Nerves of the Back
The spinal cord originates as a continuation of the brainstem, specifically the medulla oblongata, and travels within the vertebral canal. At the level of the L2 vertebra, the spinal cord becomes known as the cauda equina. The cauda equina is formed from the spinal nerves which arise from the end of the spinal cord. Compression of these nerves in the back can cause cauda equina syndrome, which requires a full neurological assessment and potentially an MRI scan to see if the patient requires immediate surgical decompression.
Surrounding the spinal cord are the spinal meninges, which consist of 3 layered membranes – the pia mater, the arachnoid mater and the dura mater. Amongst these membranes is the cerebrospinal fluid which provides many supportive and protective functions to the spinal cord. At the distal end of the spinal canal, the meninges come together to form the filum terminale, which is a fibrous strand that attaches to the coccyx.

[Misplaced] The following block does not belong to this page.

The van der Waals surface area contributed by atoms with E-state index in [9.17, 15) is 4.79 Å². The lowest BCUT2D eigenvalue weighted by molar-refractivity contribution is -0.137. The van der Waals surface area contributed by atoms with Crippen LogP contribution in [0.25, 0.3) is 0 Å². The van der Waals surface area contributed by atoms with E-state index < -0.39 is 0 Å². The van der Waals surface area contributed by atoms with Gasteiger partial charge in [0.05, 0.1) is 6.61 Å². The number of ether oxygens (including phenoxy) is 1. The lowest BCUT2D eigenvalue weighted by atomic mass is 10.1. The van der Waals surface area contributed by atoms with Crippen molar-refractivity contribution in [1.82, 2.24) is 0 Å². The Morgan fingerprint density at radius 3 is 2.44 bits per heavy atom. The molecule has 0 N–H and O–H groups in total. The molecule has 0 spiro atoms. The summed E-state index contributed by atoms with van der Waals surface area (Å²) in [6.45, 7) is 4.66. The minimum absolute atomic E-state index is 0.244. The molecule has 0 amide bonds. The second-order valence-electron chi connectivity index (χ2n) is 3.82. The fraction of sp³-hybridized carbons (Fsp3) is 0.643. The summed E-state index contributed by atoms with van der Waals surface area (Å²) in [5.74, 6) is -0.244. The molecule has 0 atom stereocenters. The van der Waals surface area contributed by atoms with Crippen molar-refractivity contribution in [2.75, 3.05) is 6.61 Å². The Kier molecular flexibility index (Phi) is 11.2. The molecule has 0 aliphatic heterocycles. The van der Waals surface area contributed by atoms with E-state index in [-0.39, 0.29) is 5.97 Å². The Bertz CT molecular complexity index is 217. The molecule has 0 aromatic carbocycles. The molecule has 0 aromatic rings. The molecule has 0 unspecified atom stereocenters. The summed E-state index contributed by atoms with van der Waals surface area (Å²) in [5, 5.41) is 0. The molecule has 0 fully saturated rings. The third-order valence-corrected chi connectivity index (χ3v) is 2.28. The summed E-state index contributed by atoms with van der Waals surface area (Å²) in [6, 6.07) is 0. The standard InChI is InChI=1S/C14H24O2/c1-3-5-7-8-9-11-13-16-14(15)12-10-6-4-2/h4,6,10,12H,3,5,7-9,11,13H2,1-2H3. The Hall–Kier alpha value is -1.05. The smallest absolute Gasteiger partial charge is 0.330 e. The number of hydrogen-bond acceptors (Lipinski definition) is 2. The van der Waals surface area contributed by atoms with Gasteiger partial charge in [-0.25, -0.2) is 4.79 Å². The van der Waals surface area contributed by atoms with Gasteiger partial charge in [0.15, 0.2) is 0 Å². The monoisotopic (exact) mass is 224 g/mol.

Originating from the spinal cord are the spinal nerves, which have both sensory and motor functions. The vertebral column contains intervertebral foramina which allows these nerves of the back to exit the vertebral canal.
Whilst there are 3 major arteries providing the blood supply to the spinal cord, there are 6 communicating spinal veins which are responsible for its venous drainage.
In this section, learn more about the nerves of the back, specifically the spinal cord.